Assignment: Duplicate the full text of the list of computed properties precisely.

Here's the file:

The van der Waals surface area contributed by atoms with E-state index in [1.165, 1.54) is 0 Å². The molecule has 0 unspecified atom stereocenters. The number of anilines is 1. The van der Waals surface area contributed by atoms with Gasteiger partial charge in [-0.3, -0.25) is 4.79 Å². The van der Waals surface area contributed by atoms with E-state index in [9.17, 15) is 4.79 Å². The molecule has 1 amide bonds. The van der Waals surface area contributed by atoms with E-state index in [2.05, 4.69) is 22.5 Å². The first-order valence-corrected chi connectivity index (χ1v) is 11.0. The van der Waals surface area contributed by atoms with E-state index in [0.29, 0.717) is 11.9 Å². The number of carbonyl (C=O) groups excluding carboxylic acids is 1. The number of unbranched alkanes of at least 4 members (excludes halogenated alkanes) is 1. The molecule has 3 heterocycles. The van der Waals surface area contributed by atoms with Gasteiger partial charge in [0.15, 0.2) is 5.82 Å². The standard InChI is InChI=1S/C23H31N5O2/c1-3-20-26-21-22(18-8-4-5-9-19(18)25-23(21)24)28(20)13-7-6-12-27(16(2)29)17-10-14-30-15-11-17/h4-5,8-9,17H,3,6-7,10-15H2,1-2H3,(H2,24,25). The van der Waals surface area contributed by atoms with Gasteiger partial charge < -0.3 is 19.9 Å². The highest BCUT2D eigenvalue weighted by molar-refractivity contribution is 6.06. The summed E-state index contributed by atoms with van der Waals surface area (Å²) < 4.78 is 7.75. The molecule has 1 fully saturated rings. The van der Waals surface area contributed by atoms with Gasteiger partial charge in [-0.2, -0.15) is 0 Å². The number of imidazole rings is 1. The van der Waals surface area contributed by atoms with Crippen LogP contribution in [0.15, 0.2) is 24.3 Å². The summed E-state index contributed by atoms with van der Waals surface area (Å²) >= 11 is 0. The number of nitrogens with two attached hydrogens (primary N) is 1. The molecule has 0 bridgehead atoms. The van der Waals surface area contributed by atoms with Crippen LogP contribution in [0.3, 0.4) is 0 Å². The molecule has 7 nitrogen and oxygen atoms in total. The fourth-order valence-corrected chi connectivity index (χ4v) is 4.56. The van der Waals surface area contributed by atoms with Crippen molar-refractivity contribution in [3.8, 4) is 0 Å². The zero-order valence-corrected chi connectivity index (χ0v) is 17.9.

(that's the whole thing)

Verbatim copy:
The van der Waals surface area contributed by atoms with E-state index in [1.165, 1.54) is 0 Å². The molecule has 0 unspecified atom stereocenters. The number of anilines is 1. The van der Waals surface area contributed by atoms with Gasteiger partial charge in [-0.3, -0.25) is 4.79 Å². The van der Waals surface area contributed by atoms with E-state index in [9.17, 15) is 4.79 Å². The molecule has 1 amide bonds. The van der Waals surface area contributed by atoms with E-state index in [2.05, 4.69) is 22.5 Å². The first-order valence-corrected chi connectivity index (χ1v) is 11.0. The van der Waals surface area contributed by atoms with E-state index in [0.29, 0.717) is 11.9 Å². The number of carbonyl (C=O) groups excluding carboxylic acids is 1. The number of unbranched alkanes of at least 4 members (excludes halogenated alkanes) is 1. The molecule has 3 heterocycles. The van der Waals surface area contributed by atoms with Gasteiger partial charge in [0.15, 0.2) is 5.82 Å². The standard InChI is InChI=1S/C23H31N5O2/c1-3-20-26-21-22(18-8-4-5-9-19(18)25-23(21)24)28(20)13-7-6-12-27(16(2)29)17-10-14-30-15-11-17/h4-5,8-9,17H,3,6-7,10-15H2,1-2H3,(H2,24,25). The van der Waals surface area contributed by atoms with Gasteiger partial charge < -0.3 is 19.9 Å². The highest BCUT2D eigenvalue weighted by molar-refractivity contribution is 6.06. The summed E-state index contributed by atoms with van der Waals surface area (Å²) < 4.78 is 7.75. The molecule has 1 fully saturated rings. The van der Waals surface area contributed by atoms with Gasteiger partial charge in [-0.2, -0.15) is 0 Å². The number of imidazole rings is 1. The van der Waals surface area contributed by atoms with Crippen LogP contribution in [0.15, 0.2) is 24.3 Å². The summed E-state index contributed by atoms with van der Waals surface area (Å²) >= 11 is 0. The number of nitrogens with two attached hydrogens (primary N) is 1. The molecule has 0 bridgehead atoms. The van der Waals surface area contributed by atoms with Crippen LogP contribution in [0.3, 0.4) is 0 Å². The molecule has 7 nitrogen and oxygen atoms in total. The fourth-order valence-corrected chi connectivity index (χ4v) is 4.56. The van der Waals surface area contributed by atoms with Crippen molar-refractivity contribution in [3.8, 4) is 0 Å². The zero-order valence-corrected chi connectivity index (χ0v) is 17.9.